Some people may have heard that there are ingredients in most premium orange juices that companies are not required to put on their labeling. The ingredients in question are not really a secret, but the industry doesn’t talk about them much. Because most orange juice is held in long-term storage tanks and loses some of its flavor in that time, the juice is reinforced with flavor packs of ingredients that bring back the good taste.
Although some brands do not include packets of flavor ingredients in their juices, or use long-term storage tanks before shipping juice to customers, most of those in the orange industry says that the flavor packs are necessary to keep up with the consumer demand for consistent orange juice. This has resulted in top brands such as Tropicana, Minute Maid, Simply Orange and Florida Natural to employ flavor packs to process what the Food and Drug Administration (FDA) identifies as "pasteurized" orange juice.
Most of the brands of “not made from concentrate" orange juice first appeared on store shelves back in the 1980s in order to show they were a different product from frozen juice and other bottled concentrates. Since the 80’s, sales of the premium brands have soared and now some are saying the addition of flavor packs actually makes premium juice brands more like concentrates, and that consumers should know about the practice.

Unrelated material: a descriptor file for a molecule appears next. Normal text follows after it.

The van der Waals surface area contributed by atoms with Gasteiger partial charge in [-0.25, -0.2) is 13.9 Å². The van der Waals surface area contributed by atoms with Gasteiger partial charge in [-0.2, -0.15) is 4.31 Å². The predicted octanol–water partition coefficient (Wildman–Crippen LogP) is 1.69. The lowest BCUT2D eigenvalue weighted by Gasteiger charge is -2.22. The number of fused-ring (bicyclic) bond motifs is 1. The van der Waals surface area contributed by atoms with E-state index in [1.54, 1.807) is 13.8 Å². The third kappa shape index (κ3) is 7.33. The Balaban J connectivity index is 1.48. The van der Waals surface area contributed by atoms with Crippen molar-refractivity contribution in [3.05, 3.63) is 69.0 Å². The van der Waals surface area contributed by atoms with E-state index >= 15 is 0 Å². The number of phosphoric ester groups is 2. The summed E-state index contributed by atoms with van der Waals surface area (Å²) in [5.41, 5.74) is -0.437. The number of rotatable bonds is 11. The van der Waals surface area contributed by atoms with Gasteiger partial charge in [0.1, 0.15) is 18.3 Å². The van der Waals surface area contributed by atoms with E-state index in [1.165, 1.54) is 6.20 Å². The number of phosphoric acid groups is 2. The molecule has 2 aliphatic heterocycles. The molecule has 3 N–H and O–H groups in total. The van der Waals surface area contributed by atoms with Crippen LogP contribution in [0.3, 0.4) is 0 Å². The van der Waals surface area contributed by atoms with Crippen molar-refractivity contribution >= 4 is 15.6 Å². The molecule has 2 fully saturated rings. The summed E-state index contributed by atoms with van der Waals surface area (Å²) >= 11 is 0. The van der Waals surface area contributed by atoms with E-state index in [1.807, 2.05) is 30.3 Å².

The actual flavor packs are created from the volatile compounds in the peel and pulp that escape from the orange during the pasteurization step, and help make up for the loss of taste and aroma during the heating process. Different brands of orange juice employ different proprietary flavor packs to give their products a unique taste that is consistent across the product line. Because flavor packs are not made from chemicals but come through the physical process of boiling and capturing the natural volatile compounds, the Food and Drug Administration does not require adding flavor packs to the labeling of pasteurized juice because the flavor pack is essentially a natural byproduct of the orange.
Although it seems to make sense that orange juice manufacturers would need to add the flavor packs in order for the freshness to last until consumers buy and store the juice at home, not all consumers are happy about the fact that the packs are not listed on the labels as ingredients. The lack of flavor pack ingredients on premium orange juice labels may change in the future as more consumers exert their rights to know exactly what's in the foods they are buying.
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